Musician Bob Dylan called the use of a machine to "hand-sign" copies of his new book sold for $599 a piece an "error in judgement."
The singer responded to outrage from fans by apologizing after they were promised that the book would be signed by the singer himself and not a machine.
The singer announced that he would be selling 900 copies of his new book "Philosophy of Modern Song" for hundreds of dollars each, signed by Dylan.
Fans compared photos online of signatures and realized that the books each contained identical reproductions of Dylan's signature.
Dylan posted a message to his Facebook page saying the he decided to use the autopen device after a "bad case of vertigo."
He said, "I've hand-signed each and every art print over the years, and there's never been a problem."
Dylan said in the message, "In 2019 I had a bad case of vertigo and it continued into the pandemic years. It takes a crew of five working in close quarters with me to help enable these signing sessions, and we could not find a safe and workable way to complete what I needed to do while the virus was raging."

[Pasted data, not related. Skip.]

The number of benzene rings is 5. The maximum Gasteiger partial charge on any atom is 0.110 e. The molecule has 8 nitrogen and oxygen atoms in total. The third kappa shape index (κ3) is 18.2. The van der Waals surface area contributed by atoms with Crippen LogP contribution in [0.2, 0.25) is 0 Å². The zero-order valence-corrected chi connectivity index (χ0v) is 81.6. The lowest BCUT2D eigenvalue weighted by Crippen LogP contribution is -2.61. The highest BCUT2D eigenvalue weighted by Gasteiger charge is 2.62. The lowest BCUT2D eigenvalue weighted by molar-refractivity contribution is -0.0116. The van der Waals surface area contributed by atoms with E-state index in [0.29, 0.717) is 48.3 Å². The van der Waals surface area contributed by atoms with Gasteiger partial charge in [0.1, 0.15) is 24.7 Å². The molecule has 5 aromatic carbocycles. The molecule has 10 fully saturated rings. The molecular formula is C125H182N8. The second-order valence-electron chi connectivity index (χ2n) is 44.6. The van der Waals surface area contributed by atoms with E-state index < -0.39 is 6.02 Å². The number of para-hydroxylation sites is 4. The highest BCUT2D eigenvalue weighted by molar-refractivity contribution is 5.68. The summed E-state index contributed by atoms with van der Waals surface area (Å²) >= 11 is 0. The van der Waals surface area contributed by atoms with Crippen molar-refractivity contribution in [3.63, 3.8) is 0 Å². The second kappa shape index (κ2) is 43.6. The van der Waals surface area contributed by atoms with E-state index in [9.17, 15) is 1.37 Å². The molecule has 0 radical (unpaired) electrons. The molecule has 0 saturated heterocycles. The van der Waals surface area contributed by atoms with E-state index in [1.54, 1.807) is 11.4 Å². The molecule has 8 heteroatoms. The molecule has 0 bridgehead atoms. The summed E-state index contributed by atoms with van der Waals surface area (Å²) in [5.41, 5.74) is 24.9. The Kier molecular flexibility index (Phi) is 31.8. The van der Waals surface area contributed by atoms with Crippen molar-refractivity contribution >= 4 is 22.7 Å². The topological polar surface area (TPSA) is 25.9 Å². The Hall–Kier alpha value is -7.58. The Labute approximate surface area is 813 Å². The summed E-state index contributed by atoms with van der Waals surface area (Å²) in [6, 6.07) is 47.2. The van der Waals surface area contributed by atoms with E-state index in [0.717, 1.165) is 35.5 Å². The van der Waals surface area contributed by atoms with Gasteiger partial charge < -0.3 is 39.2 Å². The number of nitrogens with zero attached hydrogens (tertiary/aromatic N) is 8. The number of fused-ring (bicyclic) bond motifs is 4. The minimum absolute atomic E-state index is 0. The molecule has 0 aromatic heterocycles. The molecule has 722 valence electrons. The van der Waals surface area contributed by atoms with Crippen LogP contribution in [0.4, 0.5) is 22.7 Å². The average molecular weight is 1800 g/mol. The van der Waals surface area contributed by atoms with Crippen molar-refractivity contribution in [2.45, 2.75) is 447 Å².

He said, "The idea of using an auto-pen was suggested to me, along with the assurance that this kind of thing is done 'all the time' in the art and literary worlds."
The singer expressed deep "regrets" and said he wanted "to rectify" the situation "immediately."
Publisher Simon & Schuster responded telling "those who purchased the 'Philosophy of Modern Song' limited edition, we want to apologize."
The publisher told customers that an immediate refund would be given.